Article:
Tag Archives: Schoenberg

VentiCordi Program Sparkles

VentiCordi Chamber Music
Woodford’s Congregational Church
Nov. 8, 2015
by Christopher Hyde

There are few chamber music concerts without dead spots, but VentiCordi managed that feat on Sunday at Woodfords Congregational Church, under the auspices of the Portland String Quartet. Every piece on the program sparkled, or, in the case of Schoenberg’s “Ein Stelldichein” ( A Rendezvous) glowed like a black opal.

The Schoenberg, unfinished at 77 measures, comprises an entire dark world of loss and sorrow, and transfigures it. A companion piece to the more famous “Verlklarte Nacht,” also based on a work by Richard Dehmel, it goes further in the direction of atonality.

The composition does not follow the poem directly but creates a similar atmosphere, in which “The foliage hangs silently on the wet shrubs as if the leaves had drunk poison…”
It was lovingly performed by Kathleen McNerney, oboe, Kristen Finkbeiner, clarinet, Dean Stein, violin, Andrew Mark, cello, and Bridget Convey, piano.

The score has too many beauties to enumerate in a review, but I was particularly impressed by the winds and strings (VentiCordi) feeding on the overtones of massive piano chords, reminiscent of Brahms. The piano also managed cascades of falling leaves.

The work preceding it, “Fragments for Oboe, Clarinet and Cello,” by Robert Muczynski (1929-2010), also had its moments of sadness, but cheerfulness kept breaking through. The second fragment, “Solitude,” allowed the oboe to describe ripples on a black lake, a la “The Swan of Tuonela,” while the “Reverie” sounded like Copland in an introspective mood. The final “Exit” ended on a surprising tonic chord, like a Bach prelude.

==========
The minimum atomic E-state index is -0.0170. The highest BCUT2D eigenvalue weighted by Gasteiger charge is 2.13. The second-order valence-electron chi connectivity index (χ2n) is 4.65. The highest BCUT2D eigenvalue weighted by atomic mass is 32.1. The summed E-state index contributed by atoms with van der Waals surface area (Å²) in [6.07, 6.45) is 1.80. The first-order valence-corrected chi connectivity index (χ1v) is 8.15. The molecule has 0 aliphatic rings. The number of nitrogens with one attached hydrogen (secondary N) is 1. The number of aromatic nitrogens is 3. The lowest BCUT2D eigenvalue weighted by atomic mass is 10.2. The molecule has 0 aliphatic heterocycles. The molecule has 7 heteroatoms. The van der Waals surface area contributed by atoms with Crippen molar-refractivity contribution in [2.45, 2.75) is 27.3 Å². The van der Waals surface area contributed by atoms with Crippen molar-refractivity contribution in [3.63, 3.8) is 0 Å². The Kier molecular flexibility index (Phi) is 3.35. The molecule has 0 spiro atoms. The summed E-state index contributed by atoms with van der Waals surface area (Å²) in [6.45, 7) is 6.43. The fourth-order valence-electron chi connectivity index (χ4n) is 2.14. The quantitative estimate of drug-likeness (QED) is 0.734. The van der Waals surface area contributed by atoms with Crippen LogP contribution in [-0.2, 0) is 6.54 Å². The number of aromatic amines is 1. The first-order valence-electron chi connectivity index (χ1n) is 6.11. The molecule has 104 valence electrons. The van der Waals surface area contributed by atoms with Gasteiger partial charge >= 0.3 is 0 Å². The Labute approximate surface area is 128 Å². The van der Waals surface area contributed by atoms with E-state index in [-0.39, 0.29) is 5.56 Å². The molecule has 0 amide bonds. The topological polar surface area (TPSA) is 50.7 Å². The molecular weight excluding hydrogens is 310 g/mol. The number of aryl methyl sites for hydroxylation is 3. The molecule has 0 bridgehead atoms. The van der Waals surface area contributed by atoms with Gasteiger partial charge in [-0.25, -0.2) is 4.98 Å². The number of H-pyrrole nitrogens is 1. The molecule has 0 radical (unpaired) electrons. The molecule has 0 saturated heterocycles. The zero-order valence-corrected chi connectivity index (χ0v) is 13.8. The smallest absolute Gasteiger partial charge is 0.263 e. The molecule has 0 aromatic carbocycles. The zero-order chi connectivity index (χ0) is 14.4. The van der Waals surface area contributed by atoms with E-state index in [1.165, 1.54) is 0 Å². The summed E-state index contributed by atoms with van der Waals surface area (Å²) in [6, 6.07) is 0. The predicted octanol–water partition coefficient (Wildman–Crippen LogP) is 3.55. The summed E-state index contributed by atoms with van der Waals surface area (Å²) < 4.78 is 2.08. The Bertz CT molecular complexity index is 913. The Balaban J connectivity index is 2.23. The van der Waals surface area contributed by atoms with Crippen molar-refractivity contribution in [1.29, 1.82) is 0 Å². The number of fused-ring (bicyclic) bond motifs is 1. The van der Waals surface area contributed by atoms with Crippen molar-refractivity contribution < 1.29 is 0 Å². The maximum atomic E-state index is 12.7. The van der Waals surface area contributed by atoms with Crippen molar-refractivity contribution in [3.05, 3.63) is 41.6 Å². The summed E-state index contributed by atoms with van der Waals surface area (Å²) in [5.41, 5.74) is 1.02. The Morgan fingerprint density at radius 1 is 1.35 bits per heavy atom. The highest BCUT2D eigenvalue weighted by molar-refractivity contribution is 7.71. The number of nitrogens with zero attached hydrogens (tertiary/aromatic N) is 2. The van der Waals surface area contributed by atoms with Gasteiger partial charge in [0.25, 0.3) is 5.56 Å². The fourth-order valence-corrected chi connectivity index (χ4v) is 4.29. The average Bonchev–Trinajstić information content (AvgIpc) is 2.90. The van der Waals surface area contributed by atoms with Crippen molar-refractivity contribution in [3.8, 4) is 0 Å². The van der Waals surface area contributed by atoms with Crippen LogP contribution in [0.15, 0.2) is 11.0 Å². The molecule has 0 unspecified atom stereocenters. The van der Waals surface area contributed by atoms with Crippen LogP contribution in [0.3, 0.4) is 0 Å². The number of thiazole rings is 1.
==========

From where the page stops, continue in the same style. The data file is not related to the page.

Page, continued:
A Trio for Clarinet, Violin and Piano by “Saber Dance” composer Aram Khachaturian (1903-1978) came as a surprise for its professional finish. Written when the composer was still a student, it contains all of the elements of his later work, with ethnic melodies and driving rhythms plus steppes music straight out of Borodin. The interweaving of the three voices was masterful. Either Khachaturian’s talent sprang full-blown or he developed little after his student days.

Eight Duos for Violin and Cello, Op. 39, by Reinhold Glière, were charming, especially to those brought up on his tutorial piano pieces. They too were lessons in form, melodic but exact. The second one, a Gavotte, sounded entirely authentic, as if the composer were writing in the 18th Century. Where his contemporary, Prokofiev, would have parodied it somehow, Glière plays it straight, which is somehow refreshing.

From a compositional standpoint, the only work on the program comparable to the Schoenberg was a Quartet for Piano, Oboe, Violin and Cello, by Bohuslav Martinû.(1890-1959). Written when the composer was recovering from a serious accident, it is nevertheless entirely upbeat, except for a somewhat brooding adagio. The final Poco Allegro, which could have been written by Stravinsky, is a scherzo, with a joke phrase that sounds like “a tisket, a tasket.” If anyone needs an accessible entree to “modern” music, the quartet has it all.

VentiCordi, founded by Stein and McNerney in 2009, deserves our thanks for bringing these delightful works to life. The performance of neglected music is unusual; to have it done so well, without any flavor of academia, is rare indeed.